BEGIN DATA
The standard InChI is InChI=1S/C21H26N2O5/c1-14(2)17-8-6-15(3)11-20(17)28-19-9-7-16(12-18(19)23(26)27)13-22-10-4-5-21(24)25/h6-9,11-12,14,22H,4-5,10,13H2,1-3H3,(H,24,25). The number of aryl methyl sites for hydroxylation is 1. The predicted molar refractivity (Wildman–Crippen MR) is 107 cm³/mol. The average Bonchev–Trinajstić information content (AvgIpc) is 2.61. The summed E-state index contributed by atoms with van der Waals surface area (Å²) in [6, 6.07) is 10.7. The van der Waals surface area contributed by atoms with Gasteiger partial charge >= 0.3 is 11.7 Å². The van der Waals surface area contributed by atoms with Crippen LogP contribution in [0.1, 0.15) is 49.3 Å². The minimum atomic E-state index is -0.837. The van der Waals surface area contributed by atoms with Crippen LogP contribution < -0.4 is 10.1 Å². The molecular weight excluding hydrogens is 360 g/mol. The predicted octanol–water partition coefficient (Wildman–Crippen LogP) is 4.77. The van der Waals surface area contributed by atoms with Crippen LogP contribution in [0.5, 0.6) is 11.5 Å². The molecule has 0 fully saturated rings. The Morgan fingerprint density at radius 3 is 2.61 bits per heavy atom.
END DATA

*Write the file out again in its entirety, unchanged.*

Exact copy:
The standard InChI is InChI=1S/C21H26N2O5/c1-14(2)17-8-6-15(3)11-20(17)28-19-9-7-16(12-18(19)23(26)27)13-22-10-4-5-21(24)25/h6-9,11-12,14,22H,4-5,10,13H2,1-3H3,(H,24,25). The number of aryl methyl sites for hydroxylation is 1. The predicted molar refractivity (Wildman–Crippen MR) is 107 cm³/mol. The average Bonchev–Trinajstić information content (AvgIpc) is 2.61. The summed E-state index contributed by atoms with van der Waals surface area (Å²) in [6, 6.07) is 10.7. The van der Waals surface area contributed by atoms with Gasteiger partial charge >= 0.3 is 11.7 Å². The van der Waals surface area contributed by atoms with Crippen LogP contribution in [0.1, 0.15) is 49.3 Å². The minimum atomic E-state index is -0.837. The van der Waals surface area contributed by atoms with Crippen LogP contribution < -0.4 is 10.1 Å². The molecular weight excluding hydrogens is 360 g/mol. The predicted octanol–water partition coefficient (Wildman–Crippen LogP) is 4.77. The van der Waals surface area contributed by atoms with Crippen LogP contribution in [0.5, 0.6) is 11.5 Å². The molecule has 0 fully saturated rings. The Morgan fingerprint density at radius 3 is 2.61 bits per heavy atom.